And in a wonderfully unexpected cameo, Gus goes to a university to meet with none other than nerdy Gale Boetticher (David Costabile), the likeable chemist introduced in season 3 of Breaking Bad. Is it a spoiler to say what happens to Gale? Perhaps. I’m not sure how many Better Call Saul viewers have yet to watch its parent show (probably not many), but suffice to say he was a fan-favourite character. It was great seeing Costabile back in this world, beautifully “reintroduced” singing Tom Lehrer’s “The Elements” on his walkman as he performs an experiment in an empty classroom.

It seems Gale is already involved with Gus’s operation, helpfully testing batches of meth for him, then offering to create a superior product. Intriguing that Gale’s background with Gus so closely echoes Walter White’s, as both are chemistry teachers with fragile egos, obsessed with perfection. The big difference is that Gale is very naive and almost childlike in his dealings with Gus, maybe unaware of what a dangerous man he is. Or willing to not think too much about it. Gus changed his demeanour to be more approachable around Gale and listened to him very closely, perhaps aware he’s one of very few adults who give Gale the time of day. So it seems Gale is going to be Gus’s “cook”, and perhaps give Gus the edge over the Salamanca’s by the time Hector leaves hospital.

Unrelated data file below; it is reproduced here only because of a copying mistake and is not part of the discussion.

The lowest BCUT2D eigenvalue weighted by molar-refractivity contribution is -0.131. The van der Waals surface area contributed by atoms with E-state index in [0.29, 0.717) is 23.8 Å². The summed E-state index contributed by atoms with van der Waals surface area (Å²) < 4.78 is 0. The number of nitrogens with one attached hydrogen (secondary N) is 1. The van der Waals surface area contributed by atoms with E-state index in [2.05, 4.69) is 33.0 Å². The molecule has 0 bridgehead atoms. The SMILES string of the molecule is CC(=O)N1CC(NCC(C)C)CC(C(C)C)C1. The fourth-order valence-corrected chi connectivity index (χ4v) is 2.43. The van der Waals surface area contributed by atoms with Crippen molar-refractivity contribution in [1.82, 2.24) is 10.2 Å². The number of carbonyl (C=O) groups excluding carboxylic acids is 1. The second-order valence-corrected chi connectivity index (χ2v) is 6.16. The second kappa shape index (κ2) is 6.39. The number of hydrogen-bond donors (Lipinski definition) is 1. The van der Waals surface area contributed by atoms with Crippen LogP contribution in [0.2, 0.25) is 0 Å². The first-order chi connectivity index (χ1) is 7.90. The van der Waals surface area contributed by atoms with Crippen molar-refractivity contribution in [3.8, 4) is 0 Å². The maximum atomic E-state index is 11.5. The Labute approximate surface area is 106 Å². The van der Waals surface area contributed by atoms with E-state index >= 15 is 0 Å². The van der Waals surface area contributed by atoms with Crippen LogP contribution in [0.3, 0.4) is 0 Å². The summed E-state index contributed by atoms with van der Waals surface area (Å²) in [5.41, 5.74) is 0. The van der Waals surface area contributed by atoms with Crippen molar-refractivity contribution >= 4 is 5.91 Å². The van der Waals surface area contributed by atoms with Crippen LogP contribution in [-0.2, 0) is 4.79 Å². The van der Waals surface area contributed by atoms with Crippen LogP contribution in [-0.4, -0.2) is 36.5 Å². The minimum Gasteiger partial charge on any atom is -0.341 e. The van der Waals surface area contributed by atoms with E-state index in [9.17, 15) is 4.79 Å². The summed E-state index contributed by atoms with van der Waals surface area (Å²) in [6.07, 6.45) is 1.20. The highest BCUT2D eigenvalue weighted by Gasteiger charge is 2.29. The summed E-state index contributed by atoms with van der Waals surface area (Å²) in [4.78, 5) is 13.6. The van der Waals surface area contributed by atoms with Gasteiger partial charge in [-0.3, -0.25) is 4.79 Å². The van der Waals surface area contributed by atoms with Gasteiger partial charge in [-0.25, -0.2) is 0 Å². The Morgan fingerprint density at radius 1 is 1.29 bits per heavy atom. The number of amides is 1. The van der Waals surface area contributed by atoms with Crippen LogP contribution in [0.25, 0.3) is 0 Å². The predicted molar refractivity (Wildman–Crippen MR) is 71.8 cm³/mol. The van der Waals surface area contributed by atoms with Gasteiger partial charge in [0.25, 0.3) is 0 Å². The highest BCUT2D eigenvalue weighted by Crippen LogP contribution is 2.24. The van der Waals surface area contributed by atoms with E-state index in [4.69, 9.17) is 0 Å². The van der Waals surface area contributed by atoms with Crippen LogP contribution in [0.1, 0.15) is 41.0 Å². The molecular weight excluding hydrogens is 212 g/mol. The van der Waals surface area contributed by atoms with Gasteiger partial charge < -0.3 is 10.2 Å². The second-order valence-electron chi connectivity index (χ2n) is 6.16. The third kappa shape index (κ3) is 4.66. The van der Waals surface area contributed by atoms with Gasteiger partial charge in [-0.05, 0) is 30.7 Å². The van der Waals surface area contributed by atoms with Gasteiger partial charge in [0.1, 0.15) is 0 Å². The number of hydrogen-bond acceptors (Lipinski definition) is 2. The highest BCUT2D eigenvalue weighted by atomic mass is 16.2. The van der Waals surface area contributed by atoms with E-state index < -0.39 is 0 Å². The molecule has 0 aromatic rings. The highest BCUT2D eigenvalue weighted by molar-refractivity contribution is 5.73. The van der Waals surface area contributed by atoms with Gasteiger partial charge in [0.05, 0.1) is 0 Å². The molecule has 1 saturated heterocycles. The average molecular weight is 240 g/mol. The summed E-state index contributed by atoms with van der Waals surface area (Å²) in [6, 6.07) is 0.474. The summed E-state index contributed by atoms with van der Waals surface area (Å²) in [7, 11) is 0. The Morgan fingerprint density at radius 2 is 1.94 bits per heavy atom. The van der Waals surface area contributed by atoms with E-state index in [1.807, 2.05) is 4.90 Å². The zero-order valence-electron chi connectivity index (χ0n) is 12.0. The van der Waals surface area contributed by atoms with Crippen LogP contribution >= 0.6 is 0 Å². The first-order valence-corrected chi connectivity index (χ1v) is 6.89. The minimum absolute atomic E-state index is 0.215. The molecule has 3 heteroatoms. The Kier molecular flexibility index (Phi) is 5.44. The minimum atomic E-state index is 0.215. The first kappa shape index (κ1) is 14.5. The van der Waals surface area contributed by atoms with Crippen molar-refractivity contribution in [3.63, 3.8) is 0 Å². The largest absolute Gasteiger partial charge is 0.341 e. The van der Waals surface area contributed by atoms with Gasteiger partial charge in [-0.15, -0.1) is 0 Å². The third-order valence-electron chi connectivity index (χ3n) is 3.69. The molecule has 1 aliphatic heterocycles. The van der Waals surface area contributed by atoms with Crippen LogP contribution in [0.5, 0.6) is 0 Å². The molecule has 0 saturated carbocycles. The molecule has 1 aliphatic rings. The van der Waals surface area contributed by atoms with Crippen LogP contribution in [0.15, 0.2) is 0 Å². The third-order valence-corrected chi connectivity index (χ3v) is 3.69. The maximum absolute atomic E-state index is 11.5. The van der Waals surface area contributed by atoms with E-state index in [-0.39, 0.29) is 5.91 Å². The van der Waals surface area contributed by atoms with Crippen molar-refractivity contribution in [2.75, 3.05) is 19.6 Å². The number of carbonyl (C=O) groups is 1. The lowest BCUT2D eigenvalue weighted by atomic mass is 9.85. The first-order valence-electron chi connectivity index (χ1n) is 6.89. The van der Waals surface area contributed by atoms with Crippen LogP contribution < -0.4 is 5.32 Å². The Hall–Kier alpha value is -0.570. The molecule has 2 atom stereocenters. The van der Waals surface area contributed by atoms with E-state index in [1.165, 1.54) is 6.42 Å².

frame rated divider

Posthumous praise.

Remember Mesa Verde? They were a big part of the show’s first few seasons, and there was a welcome return to this storyline in “Something Beautiful”, with Kim (Rhea Seehorn) returning to work at their bank and being shown their ambitious expansion plans by Kevin Wachtell (Rex Linn). But she seemed perturbed by their plans, and I’m not exactly sure why yet. Maybe she just doesn’t like the “corporate monster” she’s helped create? I’m sure we’ll be digging into this much deeper, very soon.

Say what you want—man could write a letter.—Jimmy.

My favourite scene of the episode involved Kim this week, as she met with Jimmy and finally handed him Chuck’s posthumous letter to his younger brother. Jimmy, distractedly munching cereal, read Chuck’s final words aloud in front of Kim, and they weren’t cynical of condescending. Instead, they were quite warm and praised what Jimmy has achieved with his life, rising above their petty grievances and saying in death what he could never tell his brother in life. But the words didn’t seem to touch Jimmy’s heart. He read them with no emotion or sense of occasion, letting the moment slip by, and seemed genuinely puzzled to see that Kim was emotional and had to leave the room after he’d finished. The episode ended on a clever visual of Jimmy’s bewildered expression, a door obscuring half his face, perhaps symbolising that Jimmy’s half gone now…. his soul unable to be reached, even when receiving the heartfelt praise from Chuck he became a lawyer to hear.

frame rated divider amc